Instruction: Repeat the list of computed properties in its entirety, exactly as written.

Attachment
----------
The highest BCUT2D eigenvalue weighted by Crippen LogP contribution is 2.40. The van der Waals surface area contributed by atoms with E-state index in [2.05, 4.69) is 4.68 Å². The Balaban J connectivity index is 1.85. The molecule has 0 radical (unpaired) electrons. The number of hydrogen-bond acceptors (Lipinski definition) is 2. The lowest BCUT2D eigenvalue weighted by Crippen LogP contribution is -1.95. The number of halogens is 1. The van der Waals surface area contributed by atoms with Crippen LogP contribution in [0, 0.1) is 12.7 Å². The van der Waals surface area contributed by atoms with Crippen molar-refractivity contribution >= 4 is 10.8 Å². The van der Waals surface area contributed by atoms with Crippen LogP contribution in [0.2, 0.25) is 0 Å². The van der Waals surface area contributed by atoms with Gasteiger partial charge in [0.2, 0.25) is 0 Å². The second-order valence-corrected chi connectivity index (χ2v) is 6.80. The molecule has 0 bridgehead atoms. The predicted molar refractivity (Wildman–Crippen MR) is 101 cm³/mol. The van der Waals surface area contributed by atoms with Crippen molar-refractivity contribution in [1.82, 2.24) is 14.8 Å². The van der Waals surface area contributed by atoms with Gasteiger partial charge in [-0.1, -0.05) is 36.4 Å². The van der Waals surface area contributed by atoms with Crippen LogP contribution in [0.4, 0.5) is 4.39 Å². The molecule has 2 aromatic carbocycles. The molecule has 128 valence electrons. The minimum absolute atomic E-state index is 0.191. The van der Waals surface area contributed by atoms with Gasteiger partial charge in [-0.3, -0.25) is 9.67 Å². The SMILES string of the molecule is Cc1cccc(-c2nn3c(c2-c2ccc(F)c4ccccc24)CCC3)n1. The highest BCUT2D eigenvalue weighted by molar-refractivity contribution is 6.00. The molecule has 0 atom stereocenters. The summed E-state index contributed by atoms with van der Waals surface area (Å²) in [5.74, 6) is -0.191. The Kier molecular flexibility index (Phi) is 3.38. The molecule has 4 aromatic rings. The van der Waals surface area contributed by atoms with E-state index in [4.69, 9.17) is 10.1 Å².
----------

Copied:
The highest BCUT2D eigenvalue weighted by Crippen LogP contribution is 2.40. The van der Waals surface area contributed by atoms with E-state index in [2.05, 4.69) is 4.68 Å². The Balaban J connectivity index is 1.85. The molecule has 0 radical (unpaired) electrons. The number of hydrogen-bond acceptors (Lipinski definition) is 2. The lowest BCUT2D eigenvalue weighted by Crippen LogP contribution is -1.95. The number of halogens is 1. The van der Waals surface area contributed by atoms with Crippen LogP contribution in [0, 0.1) is 12.7 Å². The van der Waals surface area contributed by atoms with Crippen molar-refractivity contribution >= 4 is 10.8 Å². The van der Waals surface area contributed by atoms with Crippen LogP contribution in [0.2, 0.25) is 0 Å². The van der Waals surface area contributed by atoms with Gasteiger partial charge in [0.2, 0.25) is 0 Å². The second-order valence-corrected chi connectivity index (χ2v) is 6.80. The molecule has 0 bridgehead atoms. The predicted molar refractivity (Wildman–Crippen MR) is 101 cm³/mol. The van der Waals surface area contributed by atoms with Crippen molar-refractivity contribution in [1.82, 2.24) is 14.8 Å². The van der Waals surface area contributed by atoms with Gasteiger partial charge in [-0.1, -0.05) is 36.4 Å². The van der Waals surface area contributed by atoms with Crippen LogP contribution in [0.4, 0.5) is 4.39 Å². The molecule has 2 aromatic carbocycles. The molecule has 128 valence electrons. The minimum absolute atomic E-state index is 0.191. The van der Waals surface area contributed by atoms with Gasteiger partial charge in [-0.3, -0.25) is 9.67 Å². The SMILES string of the molecule is Cc1cccc(-c2nn3c(c2-c2ccc(F)c4ccccc24)CCC3)n1. The highest BCUT2D eigenvalue weighted by molar-refractivity contribution is 6.00. The molecule has 0 atom stereocenters. The summed E-state index contributed by atoms with van der Waals surface area (Å²) in [5.74, 6) is -0.191. The Kier molecular flexibility index (Phi) is 3.38. The molecule has 4 aromatic rings. The van der Waals surface area contributed by atoms with E-state index in [4.69, 9.17) is 10.1 Å².